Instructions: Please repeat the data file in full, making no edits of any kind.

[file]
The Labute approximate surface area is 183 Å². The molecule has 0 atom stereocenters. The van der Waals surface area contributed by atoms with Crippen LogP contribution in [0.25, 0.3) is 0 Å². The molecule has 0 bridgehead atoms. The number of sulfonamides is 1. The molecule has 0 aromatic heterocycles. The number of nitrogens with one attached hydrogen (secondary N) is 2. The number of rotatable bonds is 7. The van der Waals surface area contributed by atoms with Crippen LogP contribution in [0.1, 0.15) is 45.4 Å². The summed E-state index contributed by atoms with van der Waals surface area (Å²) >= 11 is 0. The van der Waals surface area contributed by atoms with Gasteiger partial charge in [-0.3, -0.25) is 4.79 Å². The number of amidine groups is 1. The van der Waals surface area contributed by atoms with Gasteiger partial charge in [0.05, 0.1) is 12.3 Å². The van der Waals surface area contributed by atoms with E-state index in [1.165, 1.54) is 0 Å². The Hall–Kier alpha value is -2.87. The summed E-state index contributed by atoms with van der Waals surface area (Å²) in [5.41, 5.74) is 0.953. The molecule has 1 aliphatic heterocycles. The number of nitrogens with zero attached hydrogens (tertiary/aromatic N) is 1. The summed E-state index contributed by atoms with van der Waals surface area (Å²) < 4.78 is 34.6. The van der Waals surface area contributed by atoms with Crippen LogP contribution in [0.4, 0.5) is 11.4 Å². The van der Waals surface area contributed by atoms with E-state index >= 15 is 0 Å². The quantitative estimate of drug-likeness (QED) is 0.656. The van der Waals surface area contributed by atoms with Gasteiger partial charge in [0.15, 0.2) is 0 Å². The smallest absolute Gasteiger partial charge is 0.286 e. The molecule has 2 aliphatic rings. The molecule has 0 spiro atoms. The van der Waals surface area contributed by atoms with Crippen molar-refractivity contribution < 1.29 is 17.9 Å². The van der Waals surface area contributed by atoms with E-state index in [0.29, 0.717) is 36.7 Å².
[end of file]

The Labute approximate surface area is 183 Å². The molecule has 0 atom stereocenters. The van der Waals surface area contributed by atoms with Crippen LogP contribution in [0.25, 0.3) is 0 Å². The molecule has 0 bridgehead atoms. The number of sulfonamides is 1. The molecule has 0 aromatic heterocycles. The number of nitrogens with one attached hydrogen (secondary N) is 2. The number of rotatable bonds is 7. The van der Waals surface area contributed by atoms with Crippen LogP contribution in [0.1, 0.15) is 45.4 Å². The summed E-state index contributed by atoms with van der Waals surface area (Å²) >= 11 is 0. The van der Waals surface area contributed by atoms with Gasteiger partial charge in [-0.3, -0.25) is 4.79 Å². The number of amidine groups is 1. The van der Waals surface area contributed by atoms with Gasteiger partial charge in [0.05, 0.1) is 12.3 Å². The van der Waals surface area contributed by atoms with E-state index in [1.165, 1.54) is 0 Å². The Hall–Kier alpha value is -2.87. The summed E-state index contributed by atoms with van der Waals surface area (Å²) in [5.41, 5.74) is 0.953. The molecule has 1 aliphatic heterocycles. The number of nitrogens with zero attached hydrogens (tertiary/aromatic N) is 1. The summed E-state index contributed by atoms with van der Waals surface area (Å²) < 4.78 is 34.6. The van der Waals surface area contributed by atoms with Crippen LogP contribution in [0.4, 0.5) is 11.4 Å². The van der Waals surface area contributed by atoms with E-state index >= 15 is 0 Å². The quantitative estimate of drug-likeness (QED) is 0.656. The van der Waals surface area contributed by atoms with Gasteiger partial charge in [0.15, 0.2) is 0 Å². The smallest absolute Gasteiger partial charge is 0.286 e. The molecule has 2 aliphatic rings. The molecule has 0 spiro atoms. The van der Waals surface area contributed by atoms with Crippen molar-refractivity contribution < 1.29 is 17.9 Å². The van der Waals surface area contributed by atoms with E-state index in [0.29, 0.717) is 36.7 Å².